them stop testing and try to avert an arms race, and sign up to the
CTBT and refrain from deploying missiles and stop production of
fissile materials. Those are the major aspects of what we're asking
them to do. I think we want to see how this message is received. It
is, I think, a strong message from the permanent members of the
Security Council, delivered loud and clear. And as I said, they better
stop, look, and listen to what has happened. Should they take
additional steps, I think there are other ways that the international
community can deal with this.

The second part, on Kashmir. Let me say on that issue, I think there
is no question that Kashmir has really been a very serious,
long-running problem. In fact, in stepping into this room this time, I
remembered that the first time I was introduced to this building was
actually when I was 10 years old and came here with my father, who was
the Czechoslovak representative to the original India-Pakistan
commission to deal with Kashmir. He's dead and I'm old, and it's still
going on. I think that the flashpoint aspect of the Kashmir issue is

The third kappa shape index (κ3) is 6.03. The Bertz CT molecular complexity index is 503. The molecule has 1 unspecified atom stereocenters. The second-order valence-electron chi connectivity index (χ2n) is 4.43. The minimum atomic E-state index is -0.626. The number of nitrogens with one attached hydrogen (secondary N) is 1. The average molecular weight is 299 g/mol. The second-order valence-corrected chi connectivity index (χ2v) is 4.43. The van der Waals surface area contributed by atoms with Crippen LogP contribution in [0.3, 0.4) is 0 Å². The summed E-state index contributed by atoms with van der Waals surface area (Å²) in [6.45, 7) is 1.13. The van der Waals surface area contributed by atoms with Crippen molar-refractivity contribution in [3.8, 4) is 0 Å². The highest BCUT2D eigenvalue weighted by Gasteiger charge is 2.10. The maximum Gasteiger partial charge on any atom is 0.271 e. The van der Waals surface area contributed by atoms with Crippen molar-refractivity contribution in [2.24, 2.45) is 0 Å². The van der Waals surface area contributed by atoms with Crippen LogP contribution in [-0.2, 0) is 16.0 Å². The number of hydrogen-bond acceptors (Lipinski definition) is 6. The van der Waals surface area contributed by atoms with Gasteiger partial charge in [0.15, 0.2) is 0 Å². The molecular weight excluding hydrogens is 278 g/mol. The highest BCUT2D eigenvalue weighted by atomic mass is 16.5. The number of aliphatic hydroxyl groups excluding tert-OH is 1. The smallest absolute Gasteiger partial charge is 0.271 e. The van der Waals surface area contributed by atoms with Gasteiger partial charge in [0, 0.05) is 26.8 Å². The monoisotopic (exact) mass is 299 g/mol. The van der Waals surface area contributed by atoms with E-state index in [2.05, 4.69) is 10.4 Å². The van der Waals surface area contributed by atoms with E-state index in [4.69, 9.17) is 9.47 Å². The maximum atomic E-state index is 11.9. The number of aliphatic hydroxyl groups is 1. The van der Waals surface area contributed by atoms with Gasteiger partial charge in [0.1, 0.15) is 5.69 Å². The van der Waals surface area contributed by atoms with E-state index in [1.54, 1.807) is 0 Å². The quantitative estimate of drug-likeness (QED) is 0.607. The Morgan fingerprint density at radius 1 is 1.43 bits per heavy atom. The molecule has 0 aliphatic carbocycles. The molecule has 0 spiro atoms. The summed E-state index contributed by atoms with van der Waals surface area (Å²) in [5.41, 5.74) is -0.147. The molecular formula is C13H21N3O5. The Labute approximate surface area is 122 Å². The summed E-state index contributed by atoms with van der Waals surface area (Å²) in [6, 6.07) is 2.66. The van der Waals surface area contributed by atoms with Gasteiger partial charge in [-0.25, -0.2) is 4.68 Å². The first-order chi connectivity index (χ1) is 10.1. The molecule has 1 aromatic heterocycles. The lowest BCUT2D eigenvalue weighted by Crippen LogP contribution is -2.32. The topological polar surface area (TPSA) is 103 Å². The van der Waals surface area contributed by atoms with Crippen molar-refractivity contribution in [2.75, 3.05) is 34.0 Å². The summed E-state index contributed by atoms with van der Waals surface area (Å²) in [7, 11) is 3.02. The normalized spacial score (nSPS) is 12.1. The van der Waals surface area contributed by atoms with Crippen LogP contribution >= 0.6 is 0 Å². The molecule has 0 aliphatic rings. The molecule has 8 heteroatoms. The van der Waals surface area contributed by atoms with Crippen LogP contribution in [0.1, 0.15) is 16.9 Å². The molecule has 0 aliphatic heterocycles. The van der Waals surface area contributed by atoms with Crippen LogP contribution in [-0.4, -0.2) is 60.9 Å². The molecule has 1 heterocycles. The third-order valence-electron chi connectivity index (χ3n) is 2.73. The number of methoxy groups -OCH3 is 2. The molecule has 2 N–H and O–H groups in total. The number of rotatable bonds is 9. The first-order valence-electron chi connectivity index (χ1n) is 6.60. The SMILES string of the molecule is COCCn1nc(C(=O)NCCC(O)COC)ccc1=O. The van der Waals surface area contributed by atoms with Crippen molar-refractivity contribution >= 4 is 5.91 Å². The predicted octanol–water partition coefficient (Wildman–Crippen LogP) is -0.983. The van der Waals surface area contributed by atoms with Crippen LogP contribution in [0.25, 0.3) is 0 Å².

very serious.

We made clear today, it's very important for India and Pakistan to
deal with the Kashmir problem together; the best way is between them.
But either the international community in some organizational forum,
or each of us as outside powers, might have some suggestions to make.
But clearly, it's very important that in the communique it was clear
that Kashmir was an issue that needed to be discussed.

Q: You said that you would bring other countries into the process, and
you named a few. Did you agree here today on a meeting of the G-8 in
London or elsewhere next week, and at what level?

ALBRIGHT: A plan had been announced earlier by Foreign Secretary Cook,
and we expect that it will take place, on the 12th I guess is the date
that's been agreed to, at the ministerial level. There were a number
of ideas suggested about how to expand the group, and I sense that
Foreign Secretary Cook is going to be looking into ways to do that as
rapidly as possible. His meeting is the next one scheduled. I truly do
think that you're going to see a series of different kinds of meetings
taking place -- because there are a number of countries that want to
be a part of this very strong statement about trying to reverse, or
trying to have them stop, what has happened and not deploy and take